Kherson authorities estimate financial cost of dam destruction
Authorities in the Russian-controlled part of Kherson region have rolled out their initial estimate of the damage caused by the destruction on Tuesday of the Kakhovka dam. The incident, which Kiev and Moscow are blaming on each other, caused severe flooding along the course of the Dnieper river.
In a post published on his Telegram channel on Saturday, the chair of the regional government Andrey Alekseenko wrote that, according to preliminary calculations, the damage incurred runs into 11.5 billion rubles, or roughly $138 million.
“And this figure may be far from the final one,” the official pointed out.
He added that special surveyors are currently inspecting households in order to estimate the damage in each individual case, which will be compensated by local authorities.
Alekseenko also noted that Russian emergency services are actively working in the region to rescue any remaining survivors and to disinfect areas where the floodwaters have subsided.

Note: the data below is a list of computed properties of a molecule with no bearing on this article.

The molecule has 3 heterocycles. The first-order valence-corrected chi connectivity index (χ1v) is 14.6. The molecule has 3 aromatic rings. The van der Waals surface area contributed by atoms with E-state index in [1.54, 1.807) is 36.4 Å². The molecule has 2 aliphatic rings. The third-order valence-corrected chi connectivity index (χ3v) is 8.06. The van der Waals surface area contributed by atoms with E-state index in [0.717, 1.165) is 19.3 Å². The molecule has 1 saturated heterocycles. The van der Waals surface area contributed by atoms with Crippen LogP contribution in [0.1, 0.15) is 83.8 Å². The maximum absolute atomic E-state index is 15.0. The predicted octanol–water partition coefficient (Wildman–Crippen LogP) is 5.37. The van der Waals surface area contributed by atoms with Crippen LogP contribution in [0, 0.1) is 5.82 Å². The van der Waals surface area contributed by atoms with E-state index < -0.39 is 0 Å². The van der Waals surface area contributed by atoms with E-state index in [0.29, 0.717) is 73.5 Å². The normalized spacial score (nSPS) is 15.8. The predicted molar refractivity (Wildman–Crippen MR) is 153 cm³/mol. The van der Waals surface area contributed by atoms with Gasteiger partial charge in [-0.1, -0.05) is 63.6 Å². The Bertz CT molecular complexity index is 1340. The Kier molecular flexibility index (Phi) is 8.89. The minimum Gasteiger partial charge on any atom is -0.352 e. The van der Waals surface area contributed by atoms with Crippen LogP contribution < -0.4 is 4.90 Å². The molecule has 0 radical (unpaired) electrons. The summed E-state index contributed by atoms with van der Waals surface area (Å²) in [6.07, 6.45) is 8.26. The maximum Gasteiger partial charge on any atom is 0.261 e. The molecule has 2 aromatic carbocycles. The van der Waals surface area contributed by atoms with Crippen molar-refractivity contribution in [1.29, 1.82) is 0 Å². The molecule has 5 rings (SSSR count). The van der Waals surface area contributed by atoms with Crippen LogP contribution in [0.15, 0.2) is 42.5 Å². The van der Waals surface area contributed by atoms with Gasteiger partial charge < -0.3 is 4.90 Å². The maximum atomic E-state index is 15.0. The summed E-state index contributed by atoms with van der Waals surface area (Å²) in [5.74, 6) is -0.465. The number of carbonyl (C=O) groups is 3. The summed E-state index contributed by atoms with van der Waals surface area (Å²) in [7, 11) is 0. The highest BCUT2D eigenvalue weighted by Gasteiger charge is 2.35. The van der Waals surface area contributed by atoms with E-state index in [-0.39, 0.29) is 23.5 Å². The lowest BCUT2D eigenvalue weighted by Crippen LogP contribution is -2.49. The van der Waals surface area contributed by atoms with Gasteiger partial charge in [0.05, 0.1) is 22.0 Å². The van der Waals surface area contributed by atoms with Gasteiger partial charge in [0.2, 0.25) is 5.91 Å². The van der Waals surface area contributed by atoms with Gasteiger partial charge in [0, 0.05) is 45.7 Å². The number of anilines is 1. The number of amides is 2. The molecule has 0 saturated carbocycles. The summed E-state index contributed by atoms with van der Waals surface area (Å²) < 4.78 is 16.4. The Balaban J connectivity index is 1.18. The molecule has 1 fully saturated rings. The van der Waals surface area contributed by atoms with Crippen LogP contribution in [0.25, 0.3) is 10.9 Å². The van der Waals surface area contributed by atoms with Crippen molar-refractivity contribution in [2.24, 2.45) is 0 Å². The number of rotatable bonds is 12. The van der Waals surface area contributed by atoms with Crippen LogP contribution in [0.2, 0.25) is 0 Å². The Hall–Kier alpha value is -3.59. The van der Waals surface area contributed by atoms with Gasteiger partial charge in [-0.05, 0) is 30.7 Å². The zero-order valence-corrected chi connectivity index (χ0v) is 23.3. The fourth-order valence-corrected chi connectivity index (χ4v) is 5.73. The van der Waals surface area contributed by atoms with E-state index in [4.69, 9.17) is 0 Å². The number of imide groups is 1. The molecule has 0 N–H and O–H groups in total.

On Thursday, Vladimir Leontyev, the mayor of Novaya Kakhovka – the town where the dam was located – reported that five people had lost their lives in the wake of the incident, and that 41 more had been injured.
Novaya Kakhovka is situated on the left shore of the river and is controlled by Russia, while Ukraine holds the opposite side of the Kherson region. Ukrainian officials also reported that there were fatalities after the flooding on the right shore.
On Wednesday, commenting on the destruction of the dam, Russian President Vladimir Putin accused Ukraine and its Western backers of gambling on a path of dangerous escalation. The Russian leader characterized the incident as a “barbaric act.”
Ukraine, for its part, insists that its forces could not have blown up the structure as the power plant was being held by the Russian military. Officials in Kiev also stressed that none of the missiles at their disposal could possibly have caused so much damage, particularly given that the Soviet-era dam was designed to withstand a nuclear strike.